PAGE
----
It's a guy thing
Paul Rudd and Jason Segel get bromantic in I Love You, Man
I’ve devoted countless hours to my friendships with guys, attending hundreds of hockey games (yo Bill, thanks again for the tix to that Leafs playoff game in ’93), soccer matches, sports memorabilia shows, movies, concerts, even Beatle fan conventions. We’ve discussed the minutiae of Elvis Costello’s lyrics, the merits of Swiss Chalet sauce and whether artificial turf is killing pro sports — you know, the important issues. But there’s one thing that never, ever, gets discussed: the friendship itself.
With your buds, you never really stop to ask, "Where is this going?" That’s the beauty: you don’t have to analyze it. If one of these guys ever asked me where I saw the friendship in 20 years, I’d probably cough up my quarter chicken dinner and say, "Precisely in the same place it’s been for the past 20 years: just hanging out in arenas, multiplexes and mid-priced restaurants."
Guy friendships typically exist in a state of unexamined bliss, which is why I was looking forward to the new comedy I Love You, Man. The rituals of male bonding are ripe for parody, and the premise has potential. The most excellent Paul Rudd plays Peter Klaven, a buttoned-down real estate agent who has to scramble to find a best man after getting engaged. Klaven has always been a "girl friend guy," channelling all his social energy into romantic relationships. Now, at this crucial moment, he has no male friends to stand with him.
In order to find his top groomsman, Klaven embarks on a series of unsuccessful "man dates" with some dubious candidates: a rage-aholic soccer fan, an octogenarian and a guy who turns out to be gay (and wants more than just platonic hang time). Enter Sydney Fife (Judd Apatow ensemble member Jason Segel), who plays the unleashed id to Klaven’s anal-retentive bore. The two "meet cute" over the sandwich tray at an open house, where Fife displays his impressive knowledge of the art of covert flatulence. Klaven is drawn to this rarefied expertise and the two quickly become BFFs.
Fife is an unkempt straight shooter, a spiritual brother of Jeff Bridges’ "The Dude" character in The Big Lebowski. The dynamic between the fey neat freak and the hedonistic slob also brings to mind The Odd Couple, except these guys actually get along. Klaven starts spending a lot of time in his new pal’s "man-cave," a garage behind Fife’s house that’s been transformed into a sanctuary for extended male adolescence, complete with big-screen TV, DVD player, porn stash and assorted rock instruments for jamming purposes. Pretty soon, the two thirtysomethings have reverted to their high school selves and the friendship has become all encompassing — a major concern for Klaven’s fiancée, Zooey (played by The Office’s Rashida Jones).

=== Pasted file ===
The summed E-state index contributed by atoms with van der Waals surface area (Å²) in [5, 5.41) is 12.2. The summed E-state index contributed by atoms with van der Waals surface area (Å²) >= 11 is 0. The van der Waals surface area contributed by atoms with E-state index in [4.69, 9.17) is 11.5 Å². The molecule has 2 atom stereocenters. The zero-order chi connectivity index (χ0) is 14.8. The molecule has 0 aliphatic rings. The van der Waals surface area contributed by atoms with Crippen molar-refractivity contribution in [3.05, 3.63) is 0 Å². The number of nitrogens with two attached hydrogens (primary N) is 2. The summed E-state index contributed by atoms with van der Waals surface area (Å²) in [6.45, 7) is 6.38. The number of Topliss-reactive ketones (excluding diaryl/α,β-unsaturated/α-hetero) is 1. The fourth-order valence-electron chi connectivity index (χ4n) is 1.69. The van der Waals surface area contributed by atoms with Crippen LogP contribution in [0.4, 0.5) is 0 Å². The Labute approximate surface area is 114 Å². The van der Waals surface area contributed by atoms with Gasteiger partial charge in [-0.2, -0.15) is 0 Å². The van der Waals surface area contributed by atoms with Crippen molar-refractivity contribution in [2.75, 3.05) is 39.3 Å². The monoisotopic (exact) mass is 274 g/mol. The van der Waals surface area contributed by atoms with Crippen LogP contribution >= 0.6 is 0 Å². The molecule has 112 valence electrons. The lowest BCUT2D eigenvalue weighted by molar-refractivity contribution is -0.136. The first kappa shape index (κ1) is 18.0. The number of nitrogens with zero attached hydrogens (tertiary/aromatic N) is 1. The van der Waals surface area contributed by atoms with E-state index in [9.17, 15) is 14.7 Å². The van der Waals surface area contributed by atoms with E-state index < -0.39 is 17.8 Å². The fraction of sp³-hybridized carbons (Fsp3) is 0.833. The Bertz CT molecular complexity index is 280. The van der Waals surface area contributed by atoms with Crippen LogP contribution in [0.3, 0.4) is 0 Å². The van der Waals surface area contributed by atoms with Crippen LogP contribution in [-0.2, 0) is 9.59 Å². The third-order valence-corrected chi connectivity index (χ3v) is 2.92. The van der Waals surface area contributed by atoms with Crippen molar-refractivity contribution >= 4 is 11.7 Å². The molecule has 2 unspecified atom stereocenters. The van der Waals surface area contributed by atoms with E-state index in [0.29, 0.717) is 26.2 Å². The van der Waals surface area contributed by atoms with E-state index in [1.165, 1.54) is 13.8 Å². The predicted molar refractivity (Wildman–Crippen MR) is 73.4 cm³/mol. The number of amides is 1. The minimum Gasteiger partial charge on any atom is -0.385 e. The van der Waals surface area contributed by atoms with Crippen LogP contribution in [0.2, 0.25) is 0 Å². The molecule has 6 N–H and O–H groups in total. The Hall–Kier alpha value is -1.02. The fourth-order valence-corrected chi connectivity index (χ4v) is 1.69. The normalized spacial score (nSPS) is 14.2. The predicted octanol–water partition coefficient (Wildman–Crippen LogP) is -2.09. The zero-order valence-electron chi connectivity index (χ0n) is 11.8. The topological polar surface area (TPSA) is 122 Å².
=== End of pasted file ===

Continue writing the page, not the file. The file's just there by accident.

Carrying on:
Just like an on-screen romance, a good bromance depends on the chemistry between the two leads. It pains me to say this, but the comic sparks just aren’t there in I Love You, Man. Rudd and Segel simply aren’t believable as best friends. Klaven is so devastatingly awkward, it’s hard to believe Zooey or Fife would have anything to do with him. Klaven’s hopeless attempts to coin cool slang phrases — "totally" morphs into "totes magotes" — are funny the first two or three times, but not when we get into the double digits.
Rudd is funnier when he plays a confident wise-ass, as he did in the sublime Role Models (2008). That film also featured a much more convincing central male friendship, based almost entirely on a shared love of scatological references (hey, whatever works). In I Love You, Man, Rudd’s insecure, Chocolat-loving character falls flat, a rare misfire for him. Segel has moderate success, but the testosterone-heavy shtick also gets tired, especially when Fife encourages Klaven to get in touch with his inner male by screaming out loud (yep, there’s a lot of screaming here).
A storyline featuring Toronto rock gods Rush (the ultimate guy’s band) provides some solid satire of male music obsession, especially when Klaven and Fife attend a concert by the hoser icons and play all-too-convincing air guitar on Limelight. Another real-life ’70s celeb, Lou Ferrigno (a.k.a. TV’s Incredible Hulk), doesn’t fare as well; a subplot where Klaven tries to unload his mansion becomes a leaden weight on the proceedings.
Rudd and Segel are usually quite likeable, but they’re saddled with a script that only skims the surface. In a couple of scenes where the guys struggle to show their mutual affection, writer/director John Hamburg raises some interesting questions about hetero male behaviour. But he never really pursues the answers. On one hand, the script has a fairly progressive veneer: Klaven has a gay brother named Robbie (Andy Samberg, in a too-small role) who patiently advises him in his quest. But when Klaven compulsively brushes his teeth after being kissed on one of those ill-fated man-dates, the film veers into the homophobic terrain of many teen comedies.
I Love You, Man is part of a mini-trend — the vast yet mysterious world of straight guy bonding is having a moment. Included in that is MTV’s reality show Bromance (spoiled Malibu kid Brody Jenner tries to find the supreme "bro") and the CBS sitcom How I Met Your Mother, which gave us the "Bro Code," a tongue-in-cheek guide to etiquette for horn-dog dudes.
Mostly due to Rudd’s presence, I had high hopes that I Love You, Man would provide both laughs and some minor insight into male friendship. You’d probably learn more about guy interaction by reading a Nick Hornby novel or checking out that scene in Superbad where Seth (Jonah Hill) declares his love for Evan (Michael Cera). That single moment was funny and awkward and said more about the mundane joys of male hang time than all 105 minutes of I Love You, Man.
I Love You, Man opens March 20.
Greig Dymond writes about the arts for CBCNews.ca.